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According to any news channel on any given day, political unrest and economic turmoil seem to span the globe at an increasing pace. Given such a tumultuous climate, it’s easy to understand why real estate professionals may believe pursuing global business is a futile endeavor. But actually, quite the opposite is true.

According to the National Association of REALTORS® 2016 Profile of International Activity in U.S. Residential Real Estate, despite volatile conditions around the world, foreign investment in U.S. real estate remains strong, and geopolitical trends are sparking unexpected opportunities. Foreign buyers purchased nearly $103 billion in U.S. residential real estate last year, down less than $1 billion from the year prior.

“As a whole, this report shows that global real estate business in the U.S. gets a little bit better every year,” says Janet Branton, senior vice president, commercial and Global Services for NAR. “But this year’s report is much more interesting. It’s a report that you have to think about to understand. It’s not that the news isn’t good—it’s just good in a different way.”

A Shift in Foreign Buyers
Gay Cororaton, a research economist with NAR’s Research division who works directly on the report, agrees with Branton. “If you look at the number of U.S. properties bought by foreign buyers, there is an increase compared to last year,” says Cororaton. “However, there is a shift in the types of buyers.”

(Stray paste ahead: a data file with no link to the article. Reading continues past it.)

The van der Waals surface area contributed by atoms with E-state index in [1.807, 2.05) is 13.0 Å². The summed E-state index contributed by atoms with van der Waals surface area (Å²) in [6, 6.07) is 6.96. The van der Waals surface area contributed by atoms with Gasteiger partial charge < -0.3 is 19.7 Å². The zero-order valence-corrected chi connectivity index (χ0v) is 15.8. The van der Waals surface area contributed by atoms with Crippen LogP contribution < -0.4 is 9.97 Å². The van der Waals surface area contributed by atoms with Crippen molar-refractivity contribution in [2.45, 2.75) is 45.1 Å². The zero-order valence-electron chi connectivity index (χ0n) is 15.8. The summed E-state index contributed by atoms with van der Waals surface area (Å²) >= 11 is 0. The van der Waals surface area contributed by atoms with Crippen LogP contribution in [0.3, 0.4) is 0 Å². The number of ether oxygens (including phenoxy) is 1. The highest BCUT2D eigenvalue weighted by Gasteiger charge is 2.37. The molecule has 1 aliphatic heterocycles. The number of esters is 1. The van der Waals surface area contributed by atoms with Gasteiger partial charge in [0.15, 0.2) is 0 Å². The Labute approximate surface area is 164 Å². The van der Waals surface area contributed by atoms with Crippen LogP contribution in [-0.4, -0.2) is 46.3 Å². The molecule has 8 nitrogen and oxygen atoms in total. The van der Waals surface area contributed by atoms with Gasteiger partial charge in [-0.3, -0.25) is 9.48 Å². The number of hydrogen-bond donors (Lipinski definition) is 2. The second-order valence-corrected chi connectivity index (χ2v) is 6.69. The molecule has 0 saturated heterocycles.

According to Cororaton, there are two types of international buyers: those whose primary residence is abroad and purchase property in the U.S. to use as investment or vacation properties; and those who are in the U.S. on work visas, as diplomats or recent immigrants. While the share of these two buyer groups has typically been split 50/50 over the years, last year saw a drop in the number of foreign residents investing in a secondary property in the U.S., making the ratio of the two buyer groups closer to 40/60.

Cororaton attributes this shift to weakening economies in many parts of the world. “Last year saw slowing growth in China, Canada and Latin America, and an overall economic slowdown in Europe,” she explains. “A collapse of oil production affected Canada and Latin America. These countries couldn’t export as much oil, which made purchasing a property in the U.S. more expensive. Plus, U.S. home prices are increasing steeply in certain areas because of a lack of supply.”

While a slowdown occurred in foreign resident investment, an increase took place among those in the U.S. to work and those who recently emigrated. “This makes sense,” explains Cororaton. “The U.S. economy is generating about 200,000 jobs monthly, and incomes are improving, albeit modestly.”